The Sun drives mars climate change.
ScienceDaily— On Mars's poles there are ice caps of ice and dust with layers that reflect to past climate variations on Mars. Researchers from the Niels Bohr Institute have related the layers in the ice cap on Mars's north pole to variations in solar insolation on Mars, thus established the first dated climate history for Mars, where ice and dust accumulation has been driven by variations in insolation.
The results are published in the scientific journal, Icarus.
The ice caps on Mars's poles are kilometres thick and composed of ice and dust. There are layers in the ice caps, which can be seen in cliffs and valley slopes and we have known about these layers for decades, since the first satellite images came back from Mars. The layers are believed to reflect past climate on Mars, in the same way that Earth's climate history can be read by analysing ice cores from the ice caps on Greenland and Antarctica.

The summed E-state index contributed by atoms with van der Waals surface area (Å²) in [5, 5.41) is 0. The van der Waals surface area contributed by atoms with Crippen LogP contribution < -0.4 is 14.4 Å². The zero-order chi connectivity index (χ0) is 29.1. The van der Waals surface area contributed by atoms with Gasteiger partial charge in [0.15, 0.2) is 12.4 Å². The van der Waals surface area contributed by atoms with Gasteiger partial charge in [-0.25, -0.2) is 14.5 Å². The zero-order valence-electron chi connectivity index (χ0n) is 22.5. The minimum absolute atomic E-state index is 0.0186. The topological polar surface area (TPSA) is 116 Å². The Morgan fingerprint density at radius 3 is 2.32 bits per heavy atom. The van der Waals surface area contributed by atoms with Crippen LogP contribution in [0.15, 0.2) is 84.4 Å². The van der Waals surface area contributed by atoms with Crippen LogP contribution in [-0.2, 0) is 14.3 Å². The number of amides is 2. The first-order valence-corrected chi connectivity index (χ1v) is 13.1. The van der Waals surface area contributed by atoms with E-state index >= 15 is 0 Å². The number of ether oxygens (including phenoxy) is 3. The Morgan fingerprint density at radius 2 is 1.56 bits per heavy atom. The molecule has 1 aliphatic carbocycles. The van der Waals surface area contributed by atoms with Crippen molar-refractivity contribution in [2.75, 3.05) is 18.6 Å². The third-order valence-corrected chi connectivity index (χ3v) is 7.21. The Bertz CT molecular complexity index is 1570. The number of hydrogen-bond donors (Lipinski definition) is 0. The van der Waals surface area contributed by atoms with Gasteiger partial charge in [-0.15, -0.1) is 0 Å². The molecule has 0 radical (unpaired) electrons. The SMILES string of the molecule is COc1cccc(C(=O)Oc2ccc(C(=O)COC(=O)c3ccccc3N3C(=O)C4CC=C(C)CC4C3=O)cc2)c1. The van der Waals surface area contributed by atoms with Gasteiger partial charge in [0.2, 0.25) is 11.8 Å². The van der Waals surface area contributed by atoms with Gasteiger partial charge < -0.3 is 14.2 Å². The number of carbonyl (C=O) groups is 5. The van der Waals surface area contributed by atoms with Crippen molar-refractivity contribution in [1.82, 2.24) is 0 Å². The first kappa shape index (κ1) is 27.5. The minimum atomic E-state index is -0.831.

Solar insolation on Mars has varied dramatically over time, mainly due to large variations in the tilt of Mars's rotational axis (obliquity) and this led to dramatic climate variations on Mars. For years people have tried to link the solar insolation and layer formation by looking for signs of periodic sequences in the visible layers, which can be seen in the upper 500 meters. Periodic signals might be traceable back to known variations in the solar insolation on Mars, but so far it has been unclear whether one could find a correlation between variations in insolation and the layers.